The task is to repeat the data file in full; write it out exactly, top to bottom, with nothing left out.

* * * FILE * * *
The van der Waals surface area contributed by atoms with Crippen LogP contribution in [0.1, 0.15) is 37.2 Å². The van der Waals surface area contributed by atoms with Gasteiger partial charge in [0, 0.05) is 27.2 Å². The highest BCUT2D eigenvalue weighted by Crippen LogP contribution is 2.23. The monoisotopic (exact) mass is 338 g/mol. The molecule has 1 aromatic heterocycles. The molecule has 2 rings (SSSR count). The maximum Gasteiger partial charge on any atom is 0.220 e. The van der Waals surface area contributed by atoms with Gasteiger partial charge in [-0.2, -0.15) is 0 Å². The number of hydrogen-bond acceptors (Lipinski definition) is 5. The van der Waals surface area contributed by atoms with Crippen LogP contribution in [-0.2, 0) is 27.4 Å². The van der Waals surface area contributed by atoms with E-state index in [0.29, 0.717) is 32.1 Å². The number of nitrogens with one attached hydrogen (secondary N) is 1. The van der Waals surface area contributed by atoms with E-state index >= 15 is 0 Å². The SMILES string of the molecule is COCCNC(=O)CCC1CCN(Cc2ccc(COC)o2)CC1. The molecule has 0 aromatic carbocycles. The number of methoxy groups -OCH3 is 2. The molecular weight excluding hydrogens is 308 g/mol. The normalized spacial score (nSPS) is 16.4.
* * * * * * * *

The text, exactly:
The van der Waals surface area contributed by atoms with Crippen LogP contribution in [0.1, 0.15) is 37.2 Å². The van der Waals surface area contributed by atoms with Gasteiger partial charge in [0, 0.05) is 27.2 Å². The highest BCUT2D eigenvalue weighted by Crippen LogP contribution is 2.23. The monoisotopic (exact) mass is 338 g/mol. The molecule has 1 aromatic heterocycles. The molecule has 2 rings (SSSR count). The maximum Gasteiger partial charge on any atom is 0.220 e. The van der Waals surface area contributed by atoms with Gasteiger partial charge in [-0.2, -0.15) is 0 Å². The number of hydrogen-bond acceptors (Lipinski definition) is 5. The van der Waals surface area contributed by atoms with Crippen LogP contribution in [-0.2, 0) is 27.4 Å². The van der Waals surface area contributed by atoms with E-state index in [0.29, 0.717) is 32.1 Å². The number of nitrogens with one attached hydrogen (secondary N) is 1. The van der Waals surface area contributed by atoms with E-state index >= 15 is 0 Å². The SMILES string of the molecule is COCCNC(=O)CCC1CCN(Cc2ccc(COC)o2)CC1. The molecule has 0 aromatic carbocycles. The number of methoxy groups -OCH3 is 2. The molecular weight excluding hydrogens is 308 g/mol. The normalized spacial score (nSPS) is 16.4.